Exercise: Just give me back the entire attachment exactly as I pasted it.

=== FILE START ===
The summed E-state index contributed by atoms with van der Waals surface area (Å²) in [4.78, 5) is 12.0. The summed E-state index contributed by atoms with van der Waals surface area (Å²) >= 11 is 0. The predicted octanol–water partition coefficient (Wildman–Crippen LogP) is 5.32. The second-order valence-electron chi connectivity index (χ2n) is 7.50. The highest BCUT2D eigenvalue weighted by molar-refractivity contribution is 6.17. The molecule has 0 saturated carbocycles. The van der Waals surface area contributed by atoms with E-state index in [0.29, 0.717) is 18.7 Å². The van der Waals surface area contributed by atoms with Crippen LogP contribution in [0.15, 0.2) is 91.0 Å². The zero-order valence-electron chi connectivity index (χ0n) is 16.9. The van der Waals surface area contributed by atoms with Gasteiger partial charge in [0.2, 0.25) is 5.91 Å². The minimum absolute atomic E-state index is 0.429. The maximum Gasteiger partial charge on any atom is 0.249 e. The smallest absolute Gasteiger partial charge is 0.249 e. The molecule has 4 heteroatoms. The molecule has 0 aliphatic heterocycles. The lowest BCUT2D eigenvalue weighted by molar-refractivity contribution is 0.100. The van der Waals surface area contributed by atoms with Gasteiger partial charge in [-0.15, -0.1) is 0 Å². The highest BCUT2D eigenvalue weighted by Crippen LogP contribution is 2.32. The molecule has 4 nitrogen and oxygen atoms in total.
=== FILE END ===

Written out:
The summed E-state index contributed by atoms with van der Waals surface area (Å²) in [4.78, 5) is 12.0. The summed E-state index contributed by atoms with van der Waals surface area (Å²) >= 11 is 0. The predicted octanol–water partition coefficient (Wildman–Crippen LogP) is 5.32. The second-order valence-electron chi connectivity index (χ2n) is 7.50. The highest BCUT2D eigenvalue weighted by molar-refractivity contribution is 6.17. The molecule has 0 saturated carbocycles. The van der Waals surface area contributed by atoms with E-state index in [0.29, 0.717) is 18.7 Å². The van der Waals surface area contributed by atoms with Crippen LogP contribution in [0.15, 0.2) is 91.0 Å². The zero-order valence-electron chi connectivity index (χ0n) is 16.9. The van der Waals surface area contributed by atoms with Gasteiger partial charge in [0.2, 0.25) is 5.91 Å². The minimum absolute atomic E-state index is 0.429. The maximum Gasteiger partial charge on any atom is 0.249 e. The smallest absolute Gasteiger partial charge is 0.249 e. The molecule has 4 heteroatoms. The molecule has 0 aliphatic heterocycles. The lowest BCUT2D eigenvalue weighted by molar-refractivity contribution is 0.100. The van der Waals surface area contributed by atoms with Gasteiger partial charge in [-0.15, -0.1) is 0 Å². The highest BCUT2D eigenvalue weighted by Crippen LogP contribution is 2.32. The molecule has 4 nitrogen and oxygen atoms in total.